Telecommuting and the virtual office put sensitive corporate data, including the personal information of customers, at risk of compromise, according to a report released by the Center for Democracy & Technology and Ernst & Young.
The report, "The State of Telecommuting: Privacy and Security," based on a survey of 73 organizations recommends that companies with a telecommuting workforce need to pay more attention to the unique privacy and security risks posed by remote access. The report offers practical advice to companies on securing data accessed by employees working from home or other remote locations.
According to a recent report more than 46 million people are expected to work at home at least one day a week by the end of 2011. That increase of telecommuting workers heightens the need for robust security and privacy policies. Respondents acknowledged the inherent risks of telecommuting, but admitted these risks aren't made a high priority.
Serious gaps remain between the establishment of security requirements and consistent monitoring and enforcement. Consider these findings:
--Computers used by telecommuting employees often do not contain security features that specifically address the unique threats that come from remote computing, such as inappropriate access by non-employees, use of technology for unauthorized purposes, etc.
--Portable devices, such as laptops and personal digital assistants (PDAs), commonly involved in data breaches, are widely used by telecommuters. However, few organizations have adopted thin client terminals-lightweight devices with Internet connectivity-which have little data storage capability.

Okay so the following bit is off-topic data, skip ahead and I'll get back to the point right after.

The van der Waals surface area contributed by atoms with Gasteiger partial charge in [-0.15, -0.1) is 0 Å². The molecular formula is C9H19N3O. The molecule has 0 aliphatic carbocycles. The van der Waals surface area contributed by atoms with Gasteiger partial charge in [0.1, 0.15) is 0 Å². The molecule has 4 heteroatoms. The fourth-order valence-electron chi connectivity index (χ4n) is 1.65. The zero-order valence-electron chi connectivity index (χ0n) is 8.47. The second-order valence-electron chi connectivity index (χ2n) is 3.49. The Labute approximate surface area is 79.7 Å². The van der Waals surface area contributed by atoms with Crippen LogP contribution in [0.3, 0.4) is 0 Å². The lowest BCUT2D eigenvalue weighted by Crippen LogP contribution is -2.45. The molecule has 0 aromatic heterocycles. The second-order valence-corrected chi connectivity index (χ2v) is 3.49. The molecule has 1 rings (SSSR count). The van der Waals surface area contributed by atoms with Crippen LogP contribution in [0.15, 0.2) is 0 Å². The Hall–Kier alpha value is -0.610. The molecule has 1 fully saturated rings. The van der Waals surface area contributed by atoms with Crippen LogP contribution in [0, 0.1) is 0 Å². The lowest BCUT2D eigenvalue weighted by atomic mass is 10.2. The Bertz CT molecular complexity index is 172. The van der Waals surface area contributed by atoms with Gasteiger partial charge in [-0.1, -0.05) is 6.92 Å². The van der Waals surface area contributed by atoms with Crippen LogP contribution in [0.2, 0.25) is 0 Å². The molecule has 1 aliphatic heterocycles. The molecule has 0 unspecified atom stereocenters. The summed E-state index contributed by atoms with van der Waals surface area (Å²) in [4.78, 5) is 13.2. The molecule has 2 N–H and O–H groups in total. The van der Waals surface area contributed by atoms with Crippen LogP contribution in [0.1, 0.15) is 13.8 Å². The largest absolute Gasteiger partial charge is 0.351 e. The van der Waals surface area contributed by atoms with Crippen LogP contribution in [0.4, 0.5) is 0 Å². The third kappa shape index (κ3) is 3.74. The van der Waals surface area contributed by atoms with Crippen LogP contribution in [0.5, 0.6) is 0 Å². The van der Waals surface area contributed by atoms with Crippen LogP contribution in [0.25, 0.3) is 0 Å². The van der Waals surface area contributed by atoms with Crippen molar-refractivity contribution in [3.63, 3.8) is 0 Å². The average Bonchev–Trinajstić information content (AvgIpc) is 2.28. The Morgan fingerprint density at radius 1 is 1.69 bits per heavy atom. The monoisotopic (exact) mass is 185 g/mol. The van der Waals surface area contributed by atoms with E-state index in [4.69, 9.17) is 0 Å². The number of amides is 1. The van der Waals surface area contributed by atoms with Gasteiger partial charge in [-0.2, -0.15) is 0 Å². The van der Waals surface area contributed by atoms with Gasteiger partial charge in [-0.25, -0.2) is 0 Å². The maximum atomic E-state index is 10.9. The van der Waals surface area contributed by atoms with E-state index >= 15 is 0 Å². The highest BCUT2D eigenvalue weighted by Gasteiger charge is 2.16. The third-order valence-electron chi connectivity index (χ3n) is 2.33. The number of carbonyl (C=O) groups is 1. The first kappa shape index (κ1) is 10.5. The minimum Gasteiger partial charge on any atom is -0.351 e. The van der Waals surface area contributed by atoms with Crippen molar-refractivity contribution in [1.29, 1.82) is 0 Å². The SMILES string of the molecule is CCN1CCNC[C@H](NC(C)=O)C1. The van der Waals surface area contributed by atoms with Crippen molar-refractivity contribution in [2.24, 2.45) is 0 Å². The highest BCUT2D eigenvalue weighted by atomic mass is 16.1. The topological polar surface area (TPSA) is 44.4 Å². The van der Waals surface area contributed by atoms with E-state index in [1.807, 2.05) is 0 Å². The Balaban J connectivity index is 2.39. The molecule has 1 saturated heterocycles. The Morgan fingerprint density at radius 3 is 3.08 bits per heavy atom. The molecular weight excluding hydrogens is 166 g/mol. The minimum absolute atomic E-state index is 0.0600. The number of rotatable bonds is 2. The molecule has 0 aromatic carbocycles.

--Telecommuting employees using their own personal computers or PDAs for work purposes thwart the advantages of employer supplied encryption tools.
--Allowing telecommuters to use wireless Internet connections is a common practice, but the use of wireless security measures is not widely required. The implications of this finding are compounded by the fact that telecommuters are increasingly accessing their neighbors' unsecured wireless connections when working from home.
--Policies on downloading software and using peer-to-peer file-sharing applications are common but the enforcement approach varies. While half of the organizations use technical controls to block peer-to-peer file sharing applications, and a third of organizations block telecommuters from using instant messaging applications, others lack technical controls, relying instead on software use policies.
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